Image shows Cleo, a Black masc lesbian played by Queen Latifah, laying backwards on her car while blowing smoke out of her mouth. There are the legs of a femme person, covered in fishnet stockings, draped over her abdomen. Cleo is wearing lingerie.

Technically this is a TV list, and Set It Off is a movie, but Cleo is the archetype and we simply must pay our respects.

The thing about Cleo is that for a lot of us, I think, she was the first stud we’d seen on screen, and she was a muthafucking action hero!! For Set It Off’s 25th Anniversary, I described Cleo as “young, mighty, unadulterated… sexy in the way that only studs can be — an energy that radiates beneath the pores and melanin; the quiet, intoxicating confidence that comes from truly owning your shit.” That’s still true.

But Cleo’s more than that. She’s loyal. Steady. Sweet to her friends. Strong. The backbone of her crew. Cleo’s just the complete and total package.

But also her strap, I —

Tasha Williams — The L World

Image shows Tasha Williams, a Black lesbian with a low bun and severe hair part, from The L Word looking over her left shoulder and smiling to the camera. Tasha has on a pinstripe grey vest and black tank top.

When I encountered Tasha for the first time, I was still inching my way out of the closet. I was still watching The L Word YouTube clip compilations with my laptop screen dipped low and headphones on, so my roommate wouldn’t know I was gay. I was still trying to figure out what turned me on.

Then Tasha sauntered into the fourth season with her motorcycle, her gravelly voice, her husky laugh. Those high cheekbones and that severe neat part in her hair.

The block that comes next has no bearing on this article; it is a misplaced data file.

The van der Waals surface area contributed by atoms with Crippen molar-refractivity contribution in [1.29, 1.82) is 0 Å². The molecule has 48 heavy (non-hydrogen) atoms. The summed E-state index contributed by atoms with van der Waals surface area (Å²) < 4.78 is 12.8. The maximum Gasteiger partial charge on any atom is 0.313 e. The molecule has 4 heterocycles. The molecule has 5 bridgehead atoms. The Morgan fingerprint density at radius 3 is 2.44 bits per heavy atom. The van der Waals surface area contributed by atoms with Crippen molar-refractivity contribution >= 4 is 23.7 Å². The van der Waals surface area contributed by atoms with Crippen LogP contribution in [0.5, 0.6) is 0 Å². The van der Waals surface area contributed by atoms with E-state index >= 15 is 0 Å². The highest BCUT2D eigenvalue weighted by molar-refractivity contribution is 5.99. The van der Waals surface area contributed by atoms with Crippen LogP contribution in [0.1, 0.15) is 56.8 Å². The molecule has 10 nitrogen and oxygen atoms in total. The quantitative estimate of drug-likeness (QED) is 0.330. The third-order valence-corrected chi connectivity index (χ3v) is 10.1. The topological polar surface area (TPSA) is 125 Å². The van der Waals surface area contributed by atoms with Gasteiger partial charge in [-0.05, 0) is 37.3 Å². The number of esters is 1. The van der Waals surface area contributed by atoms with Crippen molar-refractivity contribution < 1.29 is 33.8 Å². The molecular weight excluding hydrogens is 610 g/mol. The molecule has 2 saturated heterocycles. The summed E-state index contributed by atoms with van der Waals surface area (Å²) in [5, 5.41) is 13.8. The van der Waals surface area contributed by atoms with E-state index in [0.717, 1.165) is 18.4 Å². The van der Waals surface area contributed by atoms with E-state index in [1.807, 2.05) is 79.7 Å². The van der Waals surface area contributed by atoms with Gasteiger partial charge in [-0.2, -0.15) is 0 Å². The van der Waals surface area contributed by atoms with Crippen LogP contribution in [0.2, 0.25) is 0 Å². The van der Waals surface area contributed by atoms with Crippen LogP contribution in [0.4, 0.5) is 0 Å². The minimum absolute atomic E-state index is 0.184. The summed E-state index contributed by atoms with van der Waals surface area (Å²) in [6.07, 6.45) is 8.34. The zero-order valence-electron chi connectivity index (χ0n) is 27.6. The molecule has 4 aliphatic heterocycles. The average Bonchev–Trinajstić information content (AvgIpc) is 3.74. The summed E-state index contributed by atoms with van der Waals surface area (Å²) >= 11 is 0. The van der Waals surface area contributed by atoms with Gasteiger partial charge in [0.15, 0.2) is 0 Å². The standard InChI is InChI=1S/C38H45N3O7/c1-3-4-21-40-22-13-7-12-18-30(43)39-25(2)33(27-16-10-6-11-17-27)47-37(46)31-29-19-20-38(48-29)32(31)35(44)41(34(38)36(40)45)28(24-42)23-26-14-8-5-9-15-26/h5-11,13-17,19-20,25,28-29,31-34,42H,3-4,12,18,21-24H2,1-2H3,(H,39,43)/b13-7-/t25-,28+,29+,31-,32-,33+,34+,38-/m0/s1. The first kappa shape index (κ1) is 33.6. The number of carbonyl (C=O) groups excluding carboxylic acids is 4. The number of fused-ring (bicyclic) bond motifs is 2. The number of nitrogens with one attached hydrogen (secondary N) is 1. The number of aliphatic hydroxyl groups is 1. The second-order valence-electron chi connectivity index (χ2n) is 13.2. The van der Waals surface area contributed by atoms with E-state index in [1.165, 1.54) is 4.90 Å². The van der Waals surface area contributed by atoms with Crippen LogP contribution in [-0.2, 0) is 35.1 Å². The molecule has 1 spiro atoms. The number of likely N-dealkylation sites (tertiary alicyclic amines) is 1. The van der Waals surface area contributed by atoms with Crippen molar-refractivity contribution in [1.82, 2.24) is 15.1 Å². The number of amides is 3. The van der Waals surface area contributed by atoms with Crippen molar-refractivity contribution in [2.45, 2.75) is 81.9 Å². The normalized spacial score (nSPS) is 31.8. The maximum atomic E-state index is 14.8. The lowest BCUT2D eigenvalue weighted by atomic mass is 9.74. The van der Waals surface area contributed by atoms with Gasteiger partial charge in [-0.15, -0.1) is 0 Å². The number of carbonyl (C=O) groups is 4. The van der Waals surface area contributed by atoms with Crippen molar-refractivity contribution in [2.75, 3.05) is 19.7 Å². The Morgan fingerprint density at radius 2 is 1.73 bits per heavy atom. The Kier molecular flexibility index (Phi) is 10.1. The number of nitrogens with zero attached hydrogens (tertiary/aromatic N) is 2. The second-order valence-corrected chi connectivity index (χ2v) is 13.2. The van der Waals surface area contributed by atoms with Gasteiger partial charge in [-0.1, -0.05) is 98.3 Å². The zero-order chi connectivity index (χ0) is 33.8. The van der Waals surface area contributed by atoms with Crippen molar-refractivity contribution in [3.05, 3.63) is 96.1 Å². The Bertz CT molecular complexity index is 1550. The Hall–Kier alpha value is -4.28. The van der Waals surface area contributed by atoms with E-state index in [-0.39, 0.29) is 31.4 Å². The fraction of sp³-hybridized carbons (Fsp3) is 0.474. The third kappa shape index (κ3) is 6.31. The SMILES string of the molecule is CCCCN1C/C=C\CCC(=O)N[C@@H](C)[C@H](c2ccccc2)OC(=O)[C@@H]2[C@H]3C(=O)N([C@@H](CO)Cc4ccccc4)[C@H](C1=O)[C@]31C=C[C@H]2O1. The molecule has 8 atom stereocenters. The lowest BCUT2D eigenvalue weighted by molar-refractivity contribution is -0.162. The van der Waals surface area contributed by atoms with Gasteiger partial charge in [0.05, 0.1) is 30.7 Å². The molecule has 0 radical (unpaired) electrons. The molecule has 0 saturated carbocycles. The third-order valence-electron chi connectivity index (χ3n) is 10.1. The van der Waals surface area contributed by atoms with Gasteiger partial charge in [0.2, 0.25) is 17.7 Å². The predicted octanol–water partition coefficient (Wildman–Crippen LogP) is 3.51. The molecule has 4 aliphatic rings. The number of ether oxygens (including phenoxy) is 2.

She blushed and told Alice that she was attracted to “girly girls” and I could feel my knees part on their own, just a little bit.

Denise — Master of None

Image shows Denise, a Black masc lesbian played by Lena Waithe, sitting with her leg propped up in a sunken bathtub. Denise's arm hangs over the bathtub edge, showcasing her arm sleeve tattoos. She has bleach blonde hair in a low-cut fade. Across from Denise is her ex-girlfriend, a femme Black lesbian with natural hair pulled up into an Afro puff. She has large yellow earrings. The couple is making seductive eyes at each other.

I’ve gotta be honest with you, Denise is a mistake that I would most definitely make. I want to tell you that I’d find her emotional walls to be a turn-off. The fact that she’s proven to be a selfish partner (and cheater!) should be a problem for me. IT SHOULD.

But to that, I have three words for you…

Her. Arm. Sleeve.

Y’all would just have to pour one out for me and wish me well on my journey.

In conclusion, to quote the prophet Young M.A, “Ooh, that’s a bad bitch, You can tell she eat her collard greens and catfish/ I’m trying to make your daughter cry, sorry Miss Jackson/ I wear that pussy on my face like it’s in fashion.”

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Carmen Phillips

Carmen is Autostraddle's Editor-in-Chief and a Black Puerto Rican femme/inist writer. She claims many past homes, but left the largest parts of her heart in Detroit, Brooklyn, and Buffalo, NY. There were several years in her early 20s when she earnestly slept with a copy of James Baldwin’s “Fire Next Time” under her pillow. You can find her on twitter, @carmencitaloves.

Carmen has written 700 articles for us.


  1. This reminds me I need to rewatch Set It Off.

    I don’t like how the L Word did Tasha wrong by having Alice cheat on her. Like where is she now? Why aren’t we more frustrated with how she left the military to be out of the closet while Alice is being kind of awful of a gf. Side note, where is Papi now & what does her chart look like, half women in California & neighboring states?

  2. Carmennnnnn!!! <3
    Here please take a vulnerability crown before you run away.

    Also you a trazillion times over deserve the best in all things & I hope you meet the person(s) of your dreams!!!

  3. Love black butch lesbians too. One of my exes was a black buddhist, although she was a petite older woman and quite femme, and she was really lovely to me during hard times. But honestly, none of the butches I’ve dated – black or otherwise – have ever really been right for me, personally.